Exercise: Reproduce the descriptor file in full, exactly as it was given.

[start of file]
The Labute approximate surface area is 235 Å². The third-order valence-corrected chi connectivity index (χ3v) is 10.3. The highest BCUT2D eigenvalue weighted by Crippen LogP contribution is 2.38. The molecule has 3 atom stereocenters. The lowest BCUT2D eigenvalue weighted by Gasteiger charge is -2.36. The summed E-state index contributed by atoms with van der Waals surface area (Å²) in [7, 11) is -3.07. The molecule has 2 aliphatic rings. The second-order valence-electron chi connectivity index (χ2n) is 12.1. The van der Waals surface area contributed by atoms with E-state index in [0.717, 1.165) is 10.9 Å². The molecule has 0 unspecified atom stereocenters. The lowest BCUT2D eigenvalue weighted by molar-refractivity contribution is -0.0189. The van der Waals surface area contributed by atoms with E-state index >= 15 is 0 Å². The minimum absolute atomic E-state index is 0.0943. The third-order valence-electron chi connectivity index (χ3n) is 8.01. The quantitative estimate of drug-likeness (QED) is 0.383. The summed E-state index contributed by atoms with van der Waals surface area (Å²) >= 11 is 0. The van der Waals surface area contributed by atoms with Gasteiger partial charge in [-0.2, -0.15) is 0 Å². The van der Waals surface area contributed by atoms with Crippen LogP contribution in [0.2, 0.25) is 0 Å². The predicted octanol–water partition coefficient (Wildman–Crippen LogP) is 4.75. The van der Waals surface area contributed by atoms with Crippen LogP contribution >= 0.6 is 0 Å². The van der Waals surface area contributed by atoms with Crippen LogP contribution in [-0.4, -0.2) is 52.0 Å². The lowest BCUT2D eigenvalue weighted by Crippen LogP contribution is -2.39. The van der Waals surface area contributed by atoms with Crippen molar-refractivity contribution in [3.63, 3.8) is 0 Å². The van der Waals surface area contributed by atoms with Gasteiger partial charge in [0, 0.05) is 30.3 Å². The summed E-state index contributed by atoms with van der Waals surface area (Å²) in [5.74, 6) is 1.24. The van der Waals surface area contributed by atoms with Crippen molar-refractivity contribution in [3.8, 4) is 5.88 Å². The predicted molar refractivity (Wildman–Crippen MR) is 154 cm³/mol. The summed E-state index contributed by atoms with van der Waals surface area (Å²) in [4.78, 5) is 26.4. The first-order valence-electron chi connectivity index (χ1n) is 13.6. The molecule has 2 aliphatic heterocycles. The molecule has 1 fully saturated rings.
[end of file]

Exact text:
The Labute approximate surface area is 235 Å². The third-order valence-corrected chi connectivity index (χ3v) is 10.3. The highest BCUT2D eigenvalue weighted by Crippen LogP contribution is 2.38. The molecule has 3 atom stereocenters. The lowest BCUT2D eigenvalue weighted by Gasteiger charge is -2.36. The summed E-state index contributed by atoms with van der Waals surface area (Å²) in [7, 11) is -3.07. The molecule has 2 aliphatic rings. The second-order valence-electron chi connectivity index (χ2n) is 12.1. The van der Waals surface area contributed by atoms with E-state index in [0.717, 1.165) is 10.9 Å². The molecule has 0 unspecified atom stereocenters. The lowest BCUT2D eigenvalue weighted by molar-refractivity contribution is -0.0189. The van der Waals surface area contributed by atoms with E-state index >= 15 is 0 Å². The minimum absolute atomic E-state index is 0.0943. The third-order valence-electron chi connectivity index (χ3n) is 8.01. The quantitative estimate of drug-likeness (QED) is 0.383. The summed E-state index contributed by atoms with van der Waals surface area (Å²) >= 11 is 0. The van der Waals surface area contributed by atoms with Gasteiger partial charge in [-0.2, -0.15) is 0 Å². The van der Waals surface area contributed by atoms with Crippen LogP contribution in [0.2, 0.25) is 0 Å². The predicted octanol–water partition coefficient (Wildman–Crippen LogP) is 4.75. The van der Waals surface area contributed by atoms with Crippen LogP contribution >= 0.6 is 0 Å². The van der Waals surface area contributed by atoms with Crippen LogP contribution in [-0.4, -0.2) is 52.0 Å². The lowest BCUT2D eigenvalue weighted by Crippen LogP contribution is -2.39. The van der Waals surface area contributed by atoms with Crippen molar-refractivity contribution in [3.63, 3.8) is 0 Å². The van der Waals surface area contributed by atoms with Gasteiger partial charge in [0, 0.05) is 30.3 Å². The summed E-state index contributed by atoms with van der Waals surface area (Å²) in [5.74, 6) is 1.24. The van der Waals surface area contributed by atoms with Crippen molar-refractivity contribution in [3.8, 4) is 5.88 Å². The predicted molar refractivity (Wildman–Crippen MR) is 154 cm³/mol. The summed E-state index contributed by atoms with van der Waals surface area (Å²) in [4.78, 5) is 26.4. The first-order valence-electron chi connectivity index (χ1n) is 13.6. The molecule has 2 aliphatic heterocycles. The molecule has 1 fully saturated rings.